A method of mapping an optical network includes the step of setting a first pilot tone source to have a first pilot tone value. All other network pilot tone sources are set to have a second pilot tone value. An optical path associated with the first pilot tone source is then mapped by identifying each node of the network having the first pilot tone value.

An alternative method of mapping an optical network includes the step of selecting a plurality of pilot tone sources, each associated with an optical path. The plurality of pilot tone sources are assigned pilot tone values such that no two pilot tones sharing a same optical path segment or node have a same pilot tone value. The pilot tone values are assigned such that no node adjacent to a selected optical path shares the same pilot tone as the pilot tone source associated with the selected optical path. The optical path associated with each pilot tone source can then be identified by detecting pilot tone values at each node of the plurality of optical paths.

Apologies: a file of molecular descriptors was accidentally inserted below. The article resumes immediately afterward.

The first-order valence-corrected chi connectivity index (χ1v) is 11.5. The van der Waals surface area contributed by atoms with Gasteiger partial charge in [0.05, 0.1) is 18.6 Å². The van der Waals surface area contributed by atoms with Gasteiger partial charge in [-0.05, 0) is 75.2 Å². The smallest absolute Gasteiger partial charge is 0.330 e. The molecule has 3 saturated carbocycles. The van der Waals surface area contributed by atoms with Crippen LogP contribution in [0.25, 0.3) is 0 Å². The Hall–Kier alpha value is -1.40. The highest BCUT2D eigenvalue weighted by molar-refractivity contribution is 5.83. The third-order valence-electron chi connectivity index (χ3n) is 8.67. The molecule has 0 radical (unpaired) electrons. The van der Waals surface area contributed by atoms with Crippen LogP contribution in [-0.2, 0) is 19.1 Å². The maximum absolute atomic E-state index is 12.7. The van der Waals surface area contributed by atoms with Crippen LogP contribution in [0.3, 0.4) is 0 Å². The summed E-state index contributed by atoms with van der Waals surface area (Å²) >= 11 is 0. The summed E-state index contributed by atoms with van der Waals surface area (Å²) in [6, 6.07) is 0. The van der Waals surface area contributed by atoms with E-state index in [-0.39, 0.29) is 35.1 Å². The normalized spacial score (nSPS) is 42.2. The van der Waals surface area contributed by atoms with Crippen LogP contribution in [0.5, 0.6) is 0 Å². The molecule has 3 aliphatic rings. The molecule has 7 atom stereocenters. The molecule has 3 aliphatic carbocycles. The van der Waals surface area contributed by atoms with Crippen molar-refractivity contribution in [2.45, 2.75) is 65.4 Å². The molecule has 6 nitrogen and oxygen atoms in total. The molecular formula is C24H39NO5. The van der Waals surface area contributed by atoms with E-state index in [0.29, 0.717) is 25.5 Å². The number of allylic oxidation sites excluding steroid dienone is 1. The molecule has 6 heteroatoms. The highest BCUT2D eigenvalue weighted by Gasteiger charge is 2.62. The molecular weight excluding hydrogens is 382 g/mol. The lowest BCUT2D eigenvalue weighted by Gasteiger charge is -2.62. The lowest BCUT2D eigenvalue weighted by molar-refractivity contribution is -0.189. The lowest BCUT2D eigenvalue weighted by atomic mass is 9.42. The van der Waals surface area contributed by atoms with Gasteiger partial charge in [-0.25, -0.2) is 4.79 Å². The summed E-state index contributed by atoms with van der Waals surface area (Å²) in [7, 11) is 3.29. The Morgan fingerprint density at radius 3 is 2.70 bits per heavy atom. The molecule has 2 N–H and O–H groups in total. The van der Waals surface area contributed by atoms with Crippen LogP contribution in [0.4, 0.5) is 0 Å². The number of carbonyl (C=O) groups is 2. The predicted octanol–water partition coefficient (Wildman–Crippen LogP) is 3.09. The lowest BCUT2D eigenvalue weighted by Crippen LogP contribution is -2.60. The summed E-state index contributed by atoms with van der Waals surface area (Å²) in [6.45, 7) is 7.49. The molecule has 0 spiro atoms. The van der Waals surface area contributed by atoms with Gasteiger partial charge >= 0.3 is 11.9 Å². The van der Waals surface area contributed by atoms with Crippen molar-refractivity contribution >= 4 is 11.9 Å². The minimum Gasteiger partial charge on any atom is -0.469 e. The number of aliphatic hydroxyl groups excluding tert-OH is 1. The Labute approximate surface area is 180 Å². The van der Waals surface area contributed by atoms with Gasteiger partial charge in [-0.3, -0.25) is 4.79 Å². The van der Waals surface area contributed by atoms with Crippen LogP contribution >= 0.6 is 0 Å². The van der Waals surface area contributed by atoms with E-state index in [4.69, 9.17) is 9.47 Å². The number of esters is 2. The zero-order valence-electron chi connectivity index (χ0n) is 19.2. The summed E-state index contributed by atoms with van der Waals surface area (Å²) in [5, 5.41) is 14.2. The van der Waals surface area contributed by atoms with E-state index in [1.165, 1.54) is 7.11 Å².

The inference of the actual optical path when mapping or validating can be improved through the additional step of applying extraneous information. In one embodiment all nodes carrying a same pilot tone as a selected pilot tone source of the network are identified. Possible node order permutations are generated to identify possible actual optical paths for the selected pilot tone source. Extraneous information such as node type, geographic construction rules, or other information is then used to reduce the number of permutations to identify the likely actual optical path.

A method of adding a selected node to an optical network includes the step of generating a list of pilot tones to be contributed by the selected node to each of its target nodes of the optical network. Network pilot tone sources are re-configured so that a pilot tone source of any optical path incorporating one of the target nodes has a value distinct from the listed pilot tones. The selected node may then be added to the optical network.